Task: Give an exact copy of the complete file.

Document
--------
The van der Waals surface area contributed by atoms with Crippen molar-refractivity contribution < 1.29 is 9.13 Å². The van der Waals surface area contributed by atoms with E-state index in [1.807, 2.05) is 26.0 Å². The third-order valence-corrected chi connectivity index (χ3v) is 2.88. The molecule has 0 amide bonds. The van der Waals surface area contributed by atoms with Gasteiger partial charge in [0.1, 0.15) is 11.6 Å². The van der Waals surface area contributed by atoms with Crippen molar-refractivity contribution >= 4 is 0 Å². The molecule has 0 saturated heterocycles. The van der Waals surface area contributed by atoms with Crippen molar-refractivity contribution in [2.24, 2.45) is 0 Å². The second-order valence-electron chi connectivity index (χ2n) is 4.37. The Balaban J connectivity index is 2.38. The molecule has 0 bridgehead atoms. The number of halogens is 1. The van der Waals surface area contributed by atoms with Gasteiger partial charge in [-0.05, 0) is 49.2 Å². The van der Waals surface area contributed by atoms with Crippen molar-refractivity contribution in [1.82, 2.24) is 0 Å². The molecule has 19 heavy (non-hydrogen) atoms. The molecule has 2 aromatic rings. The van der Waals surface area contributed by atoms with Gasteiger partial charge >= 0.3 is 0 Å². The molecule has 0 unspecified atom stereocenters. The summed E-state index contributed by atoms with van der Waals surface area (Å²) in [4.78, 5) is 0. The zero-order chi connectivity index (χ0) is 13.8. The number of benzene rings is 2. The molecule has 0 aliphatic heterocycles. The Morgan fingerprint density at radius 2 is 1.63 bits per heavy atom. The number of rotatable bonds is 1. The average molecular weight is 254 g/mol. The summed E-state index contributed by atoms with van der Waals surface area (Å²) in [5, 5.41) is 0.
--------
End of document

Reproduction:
The van der Waals surface area contributed by atoms with Crippen molar-refractivity contribution < 1.29 is 9.13 Å². The van der Waals surface area contributed by atoms with E-state index in [1.807, 2.05) is 26.0 Å². The third-order valence-corrected chi connectivity index (χ3v) is 2.88. The molecule has 0 amide bonds. The van der Waals surface area contributed by atoms with Gasteiger partial charge in [0.1, 0.15) is 11.6 Å². The van der Waals surface area contributed by atoms with Crippen molar-refractivity contribution >= 4 is 0 Å². The molecule has 0 saturated heterocycles. The van der Waals surface area contributed by atoms with Crippen molar-refractivity contribution in [2.24, 2.45) is 0 Å². The second-order valence-electron chi connectivity index (χ2n) is 4.37. The Balaban J connectivity index is 2.38. The molecule has 0 bridgehead atoms. The number of halogens is 1. The van der Waals surface area contributed by atoms with Gasteiger partial charge in [-0.05, 0) is 49.2 Å². The van der Waals surface area contributed by atoms with Crippen molar-refractivity contribution in [1.82, 2.24) is 0 Å². The molecule has 19 heavy (non-hydrogen) atoms. The molecule has 2 aromatic rings. The van der Waals surface area contributed by atoms with Gasteiger partial charge >= 0.3 is 0 Å². The molecule has 0 unspecified atom stereocenters. The summed E-state index contributed by atoms with van der Waals surface area (Å²) in [4.78, 5) is 0. The zero-order chi connectivity index (χ0) is 13.8. The number of benzene rings is 2. The molecule has 0 aliphatic heterocycles. The Morgan fingerprint density at radius 2 is 1.63 bits per heavy atom. The number of rotatable bonds is 1. The average molecular weight is 254 g/mol. The summed E-state index contributed by atoms with van der Waals surface area (Å²) in [5, 5.41) is 0.